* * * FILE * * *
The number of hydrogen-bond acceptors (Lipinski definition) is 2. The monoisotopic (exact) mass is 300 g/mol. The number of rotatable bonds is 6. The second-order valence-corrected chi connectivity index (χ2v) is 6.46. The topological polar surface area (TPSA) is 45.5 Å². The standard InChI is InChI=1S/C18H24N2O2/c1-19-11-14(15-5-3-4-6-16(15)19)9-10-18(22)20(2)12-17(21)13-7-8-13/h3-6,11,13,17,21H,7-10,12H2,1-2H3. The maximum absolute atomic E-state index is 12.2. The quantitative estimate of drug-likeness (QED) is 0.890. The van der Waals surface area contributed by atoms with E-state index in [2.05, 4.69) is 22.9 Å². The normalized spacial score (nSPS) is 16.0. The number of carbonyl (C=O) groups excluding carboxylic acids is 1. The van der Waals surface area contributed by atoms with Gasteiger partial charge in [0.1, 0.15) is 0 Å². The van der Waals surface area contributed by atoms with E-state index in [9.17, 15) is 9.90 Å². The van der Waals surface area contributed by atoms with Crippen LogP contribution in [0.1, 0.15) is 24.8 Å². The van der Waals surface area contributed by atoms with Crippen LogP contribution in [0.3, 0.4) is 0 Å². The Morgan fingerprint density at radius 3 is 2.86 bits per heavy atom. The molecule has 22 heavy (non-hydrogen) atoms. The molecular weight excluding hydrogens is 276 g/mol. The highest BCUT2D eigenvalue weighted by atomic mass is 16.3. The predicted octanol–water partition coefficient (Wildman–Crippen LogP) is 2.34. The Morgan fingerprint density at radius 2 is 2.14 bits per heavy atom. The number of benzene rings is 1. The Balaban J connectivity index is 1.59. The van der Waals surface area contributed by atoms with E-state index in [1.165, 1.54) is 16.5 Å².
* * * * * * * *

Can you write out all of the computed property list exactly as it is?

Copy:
The number of hydrogen-bond acceptors (Lipinski definition) is 2. The monoisotopic (exact) mass is 300 g/mol. The number of rotatable bonds is 6. The second-order valence-corrected chi connectivity index (χ2v) is 6.46. The topological polar surface area (TPSA) is 45.5 Å². The standard InChI is InChI=1S/C18H24N2O2/c1-19-11-14(15-5-3-4-6-16(15)19)9-10-18(22)20(2)12-17(21)13-7-8-13/h3-6,11,13,17,21H,7-10,12H2,1-2H3. The maximum absolute atomic E-state index is 12.2. The quantitative estimate of drug-likeness (QED) is 0.890. The van der Waals surface area contributed by atoms with E-state index in [2.05, 4.69) is 22.9 Å². The normalized spacial score (nSPS) is 16.0. The number of carbonyl (C=O) groups excluding carboxylic acids is 1. The van der Waals surface area contributed by atoms with Gasteiger partial charge in [0.1, 0.15) is 0 Å². The van der Waals surface area contributed by atoms with E-state index in [9.17, 15) is 9.90 Å². The van der Waals surface area contributed by atoms with Crippen LogP contribution in [0.1, 0.15) is 24.8 Å². The van der Waals surface area contributed by atoms with Crippen LogP contribution in [0.3, 0.4) is 0 Å². The Morgan fingerprint density at radius 3 is 2.86 bits per heavy atom. The molecule has 22 heavy (non-hydrogen) atoms. The molecular weight excluding hydrogens is 276 g/mol. The highest BCUT2D eigenvalue weighted by atomic mass is 16.3. The predicted octanol–water partition coefficient (Wildman–Crippen LogP) is 2.34. The Morgan fingerprint density at radius 2 is 2.14 bits per heavy atom. The number of benzene rings is 1. The Balaban J connectivity index is 1.59. The van der Waals surface area contributed by atoms with E-state index in [1.165, 1.54) is 16.5 Å².